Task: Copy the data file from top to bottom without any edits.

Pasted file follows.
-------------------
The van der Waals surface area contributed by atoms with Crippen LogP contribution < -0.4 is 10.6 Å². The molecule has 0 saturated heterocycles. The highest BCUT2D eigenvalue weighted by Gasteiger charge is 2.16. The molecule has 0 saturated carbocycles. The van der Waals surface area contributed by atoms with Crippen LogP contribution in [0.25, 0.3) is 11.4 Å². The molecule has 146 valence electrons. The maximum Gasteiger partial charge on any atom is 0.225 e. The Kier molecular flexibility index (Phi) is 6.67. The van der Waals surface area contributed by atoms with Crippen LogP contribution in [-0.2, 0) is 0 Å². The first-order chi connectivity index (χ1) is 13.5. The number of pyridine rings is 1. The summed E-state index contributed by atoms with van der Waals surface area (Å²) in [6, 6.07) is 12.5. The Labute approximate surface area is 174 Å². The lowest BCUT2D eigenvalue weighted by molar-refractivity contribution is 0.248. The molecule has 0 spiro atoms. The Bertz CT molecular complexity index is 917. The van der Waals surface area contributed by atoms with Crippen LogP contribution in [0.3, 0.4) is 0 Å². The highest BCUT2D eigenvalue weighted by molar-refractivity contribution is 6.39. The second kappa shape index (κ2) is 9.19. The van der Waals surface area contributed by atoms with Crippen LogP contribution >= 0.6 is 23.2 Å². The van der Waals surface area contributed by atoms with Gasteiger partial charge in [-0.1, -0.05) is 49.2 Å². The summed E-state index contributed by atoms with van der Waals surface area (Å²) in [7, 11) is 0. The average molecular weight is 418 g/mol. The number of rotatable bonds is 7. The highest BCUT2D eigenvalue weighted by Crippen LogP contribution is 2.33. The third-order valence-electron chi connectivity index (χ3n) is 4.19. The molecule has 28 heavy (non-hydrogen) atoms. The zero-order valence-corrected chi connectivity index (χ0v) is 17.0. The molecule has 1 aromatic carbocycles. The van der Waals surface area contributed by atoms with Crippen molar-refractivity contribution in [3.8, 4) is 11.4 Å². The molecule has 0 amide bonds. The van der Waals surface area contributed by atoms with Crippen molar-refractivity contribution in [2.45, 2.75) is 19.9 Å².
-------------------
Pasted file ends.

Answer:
The van der Waals surface area contributed by atoms with Crippen LogP contribution < -0.4 is 10.6 Å². The molecule has 0 saturated heterocycles. The highest BCUT2D eigenvalue weighted by Gasteiger charge is 2.16. The molecule has 0 saturated carbocycles. The van der Waals surface area contributed by atoms with Crippen LogP contribution in [0.25, 0.3) is 11.4 Å². The molecule has 146 valence electrons. The maximum Gasteiger partial charge on any atom is 0.225 e. The Kier molecular flexibility index (Phi) is 6.67. The van der Waals surface area contributed by atoms with Crippen LogP contribution in [-0.2, 0) is 0 Å². The first-order chi connectivity index (χ1) is 13.5. The number of pyridine rings is 1. The summed E-state index contributed by atoms with van der Waals surface area (Å²) in [6, 6.07) is 12.5. The Labute approximate surface area is 174 Å². The lowest BCUT2D eigenvalue weighted by molar-refractivity contribution is 0.248. The molecule has 0 spiro atoms. The Bertz CT molecular complexity index is 917. The van der Waals surface area contributed by atoms with Crippen LogP contribution in [0.3, 0.4) is 0 Å². The highest BCUT2D eigenvalue weighted by molar-refractivity contribution is 6.39. The second kappa shape index (κ2) is 9.19. The van der Waals surface area contributed by atoms with Crippen LogP contribution >= 0.6 is 23.2 Å². The van der Waals surface area contributed by atoms with Gasteiger partial charge in [-0.1, -0.05) is 49.2 Å². The summed E-state index contributed by atoms with van der Waals surface area (Å²) in [7, 11) is 0. The average molecular weight is 418 g/mol. The number of rotatable bonds is 7. The highest BCUT2D eigenvalue weighted by Crippen LogP contribution is 2.33. The third-order valence-electron chi connectivity index (χ3n) is 4.19. The molecule has 28 heavy (non-hydrogen) atoms. The zero-order valence-corrected chi connectivity index (χ0v) is 17.0. The molecule has 1 aromatic carbocycles. The van der Waals surface area contributed by atoms with Crippen molar-refractivity contribution in [3.8, 4) is 11.4 Å². The molecule has 0 amide bonds. The van der Waals surface area contributed by atoms with Crippen molar-refractivity contribution in [2.45, 2.75) is 19.9 Å².